• AMPlus Issue7

Money fraud and how not to do it

Sana Thombre

17th October 2020

One can attach a succession of controversial news about people who have committed India’s largest monetary scams and make a series from it. Now available on the online streaming platform called Netflix, it goes by the name ‘Bad Boy Billionaires: India’. The king of good times, Vijay Mallya, celebrity diamantaire Nirav Modi, and the long-gone chairperson of the Sahara Family Subrata Roy were the prime stories discussed.

Having them on board with the idea of a Netflix series talking about how they managed to fool renowned banks to below poverty line people is not a child’s play. After weeks of legal squabbling, the streaming company had argued that halting the release ‘freezes free speech’ and hurts the company financially, Reuters has reported. Netflix managed three out of four episodes to be on air. Ramalingam Raju, well known for the INR 7000Cr Satyam scam, refused to participate.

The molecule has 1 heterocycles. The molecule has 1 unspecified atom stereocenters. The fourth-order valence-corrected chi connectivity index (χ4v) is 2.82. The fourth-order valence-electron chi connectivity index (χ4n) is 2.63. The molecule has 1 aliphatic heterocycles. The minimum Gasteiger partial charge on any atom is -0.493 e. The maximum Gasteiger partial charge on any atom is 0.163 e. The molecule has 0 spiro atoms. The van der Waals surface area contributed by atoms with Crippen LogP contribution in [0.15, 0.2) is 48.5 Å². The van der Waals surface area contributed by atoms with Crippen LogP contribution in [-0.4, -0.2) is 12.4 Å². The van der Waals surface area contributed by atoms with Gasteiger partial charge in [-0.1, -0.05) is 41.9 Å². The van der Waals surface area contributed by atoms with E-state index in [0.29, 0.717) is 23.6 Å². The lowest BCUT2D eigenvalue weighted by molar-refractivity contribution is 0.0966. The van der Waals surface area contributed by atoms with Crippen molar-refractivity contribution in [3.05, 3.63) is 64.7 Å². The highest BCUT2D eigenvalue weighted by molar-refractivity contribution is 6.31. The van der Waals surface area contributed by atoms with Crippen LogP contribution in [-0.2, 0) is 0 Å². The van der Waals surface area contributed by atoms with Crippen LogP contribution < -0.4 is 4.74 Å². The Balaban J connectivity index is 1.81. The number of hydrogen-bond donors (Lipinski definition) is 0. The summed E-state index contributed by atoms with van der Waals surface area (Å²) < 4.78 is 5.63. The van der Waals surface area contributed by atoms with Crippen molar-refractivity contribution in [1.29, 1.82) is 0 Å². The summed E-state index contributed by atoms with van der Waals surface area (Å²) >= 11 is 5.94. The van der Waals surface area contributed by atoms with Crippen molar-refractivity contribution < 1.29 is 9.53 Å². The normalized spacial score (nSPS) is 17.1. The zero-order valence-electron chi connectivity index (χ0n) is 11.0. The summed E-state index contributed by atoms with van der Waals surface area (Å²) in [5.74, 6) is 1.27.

Bad Boy Billionaires: The series (Source: Indian Express)

Bad Boy billionaires: India showed the flamboyant celebrations, luxurious lifestyle, and god-like aura these big boys carried but failed to acknowledge the deeper roots of how their scams affected the nation and its people. The show gave a general idea and surface news about the scams, information on which is readily available on the internet.


Each episode dedicates the first half to build a positive and grand personality image. The latter half discusses the downfall of these tycoons, which is an absolute wriggle in the narrative. The majority of this documentary includes clips from old interviews, various news channel features that discussed the scams, and some individual testimonies by family, friends, and former employees.This Netflix production lacks authoritative narration and has no opinion to stand on. They are nothing but a show of lucid news pieces put together frame after frame.


Nevertheless, it talks about an initiative taken, how these three Indian business tycoons changed the middle-class outlook towards a product or a lifestyle. From Kingfisher giving us the idea of living life king-size, Nirav Modi wanted the Indian version of Tiffany’s and the Diamond artisans to be recognized worldwide to Sahara indigent to save as little as INR10 a day did start a new age thinking, but at the cost of the biggest money frauds India has witnessed to date.

(Sources: The Hindu, Reuters)

Edited by: Keyuri

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